Presentation in Tokyo


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Presentation in Tokyo

  1. 1. Tokyo, October 2006 Presentation Fernando Barrientos del Monte October 4, 2006 Presentation in Tokyo, Japan
  2. 2. Tokyo, October 2006 Fernando Barrientos del Monte University of Bologna, Italy Scholarship Recipient of Japan-IDB Scholarchips Program Program 2004-2005 Master in International Relations Europe Latin America European Center for the Study of Democratisation University of Bologna, Italy Mexican, Political Scientist National Autonomuos University of Mexico, UNAM Professor in Contemporary Latin American Politics at UNAM Assistant Researcher at FLACSO Latin American Faculty of Social Sciences, Mexico City
  3. 3. Tokyo, October 2006 Fernando Barrientos del Monte I would like to share with you some brief information about my country, Mexico. National Autonomous University of Mexico 1. Its History 2. Its Culture 3. Current Political and Economic Situation 4. About my Master’s Thesis, what I try to contribute to the understanding of the democratization process in Latin America
  4. 4. Tokyo, October 2006 Fernando Barrientos del Monte Brief History of Mexico <ul><li>More than two thousand years of rich history </li></ul>MEXICO <ul><li>A site of advanced Mesoamerican civilizations: </li></ul>Olmecs, Mayans, Toltecs, Teotihuacans, Aztecs <ul><li>1521, Empire Aztec finished under the power </li></ul>of Spanish Conquers <ul><li>300 year-long colonial period of Mexico </li></ul><ul><li>In the earliest 16th century, the Aztecs dominated </li></ul>almost half of the territory of Mexico
  5. 5. Tokyo, October 2006 Fernando Barrientos del Monte Brief History of Mexico <ul><li>Independence war started in 1810, ended in 1821 </li></ul><ul><li>19th century: period of social and political instability </li></ul><ul><li>1847-1848, Mexico lost half of its territory in a war </li></ul>against to United States of America <ul><li>1876-1910 Dictatorship period: “Porfiriato” </li></ul><ul><li>1910, the Mexican Revolution exploded </li></ul><ul><li>1917, New Constitution </li></ul><ul><li>1929-2000, Mexico was dominated by </li></ul>a single political party: PRI <ul><li>2000, PAN won the Presidential Election </li></ul>
  6. 6. Tokyo, October 2006 Fernando Barrientos del Monte Cultural Diversity in Mexico <ul><li>Mexico boasts a wealth of Regional Cultures </li></ul><ul><li>It’s a Multicultural Nation </li></ul><ul><li>Blend of Indigenous and Spanish traditions </li></ul><ul><li>11% of Mexican inhabitants are Indigenous </li></ul><ul><li>More than 62 indigenous groups: </li></ul>Tzoziles, Tojolabales, Nahuas, Zapotecos, Mixtecos, etc. <ul><li>The “Day of the Dead”: a pre-Hispanic religious party </li></ul>today is celebrated under the Catholic Church rites One of the best exampling of the blending traditions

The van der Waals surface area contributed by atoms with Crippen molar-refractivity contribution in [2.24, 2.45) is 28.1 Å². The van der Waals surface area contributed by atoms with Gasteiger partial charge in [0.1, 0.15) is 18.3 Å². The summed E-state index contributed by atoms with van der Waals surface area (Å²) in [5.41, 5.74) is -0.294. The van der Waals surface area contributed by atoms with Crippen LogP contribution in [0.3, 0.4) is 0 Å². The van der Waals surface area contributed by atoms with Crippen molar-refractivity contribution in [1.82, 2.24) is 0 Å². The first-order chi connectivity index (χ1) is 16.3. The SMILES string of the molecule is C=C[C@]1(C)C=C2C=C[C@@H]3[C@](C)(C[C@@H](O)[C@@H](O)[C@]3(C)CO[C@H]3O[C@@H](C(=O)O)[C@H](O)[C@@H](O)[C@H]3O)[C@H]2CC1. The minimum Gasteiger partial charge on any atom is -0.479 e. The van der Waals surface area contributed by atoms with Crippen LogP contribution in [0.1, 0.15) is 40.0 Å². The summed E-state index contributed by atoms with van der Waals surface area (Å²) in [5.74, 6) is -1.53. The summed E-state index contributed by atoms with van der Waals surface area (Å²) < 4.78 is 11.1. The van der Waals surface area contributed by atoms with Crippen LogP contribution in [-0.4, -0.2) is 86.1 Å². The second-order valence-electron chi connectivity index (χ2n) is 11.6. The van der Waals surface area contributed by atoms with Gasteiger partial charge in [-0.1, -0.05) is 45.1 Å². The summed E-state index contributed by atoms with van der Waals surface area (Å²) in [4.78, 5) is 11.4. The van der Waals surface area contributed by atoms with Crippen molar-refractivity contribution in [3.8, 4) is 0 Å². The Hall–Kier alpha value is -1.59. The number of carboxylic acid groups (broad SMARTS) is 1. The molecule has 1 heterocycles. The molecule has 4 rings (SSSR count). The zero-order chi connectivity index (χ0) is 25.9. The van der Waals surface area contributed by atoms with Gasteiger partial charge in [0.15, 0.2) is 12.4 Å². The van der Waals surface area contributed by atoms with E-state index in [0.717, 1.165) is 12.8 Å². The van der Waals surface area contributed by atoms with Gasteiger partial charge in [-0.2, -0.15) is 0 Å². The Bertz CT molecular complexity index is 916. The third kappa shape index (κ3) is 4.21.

7. 7. Tokyo, October 2006 Fernando Barrientos del Monte Cultural Diversity in Mexico <ul><li>Cultural diversity of Mexico </li></ul>is reflected in a diversity of artistic manifestations: <ul><li>Mexican food, one of the most recognized food </li></ul>in the world <ul><li>Handcrafts </li></ul><ul><li>Tequila </li></ul><ul><li>The “Mariachi” Music </li></ul><ul><li>Regional Dances </li></ul>
  8. 8. Tokyo, October 2006 Fernando Barrientos del Monte Political and Economic Situation of Mexico México NAFTA Mercosur Japan APEC European Union Central America Free Trade Agreements of Mexico and the World Population: 107,029,000 hab. 13th in the world in regard to GDP Some data and statistics: 6th World-wide Petroleum Exporter Mexico is a Federal Republic 3 important political parties: National Action Party, PAN Presidencialism System Institutional Revolutionary Party, PRI Party of the Democratic Revolution , PRD
  9. 9. Tokyo, October 2006 Fernando Barrientos del Monte Historico-political development of Latin America and Stein Rokkan’s Theory <ul><li>Stein Rokkan, one of the most important </li></ul>political scientists in the European postwar <ul><li>Democratic Process Theory: Two models </li></ul>1. The Four-Stage Model Of Democracy <ul><li>Legitimatization (of the opposition) </li></ul><ul><li>Identify the interactions between: </li></ul>The Institutional and the Organizational variations <ul><li>Provides us with elements to interpret the survival or crash </li></ul><ul><li>Incorporation (the increase stages of suffrage) </li></ul><ul><li>Representation (access mechanisms to the…) </li></ul><ul><li>Executive power (access mechanisms to the…) </li></ul>2. Structure of Fractures and the Party System <ul><li>Kinds and dimensions of fractures </li></ul><ul><li>Critic Junctures, and fractures </li></ul><ul><li>Alliances and oppositions model </li></ul><ul><li>Central systems of parties </li></ul>of democracies from such interactions <ul><li>From this theory, I analyzed the democratization process in </li></ul><ul><li>Latin America focusing on Brazil, Mexico, Argentina and Chile </li></ul><ul><li>The majority of party systems do not reflect </li></ul><ul><li>the social fractures systems existing in certain societies </li></ul><ul><li>The four stages of democratization emerge </li></ul><ul><li>at different non linear moments </li></ul><ul><li>The problems of the consolidation of the democracy were </li></ul><ul><li>also consequence of the mismatch between </li></ul><ul><li>the party system and the fracture system </li></ul>
  10. 10. My works on Internet: Thanks for your attention Tokyo, October 2006 Fernando Barrientos del Monte I am author of some articles and papers about Electoral Systems in Latin America, and Analysis of Electronic Vote Systems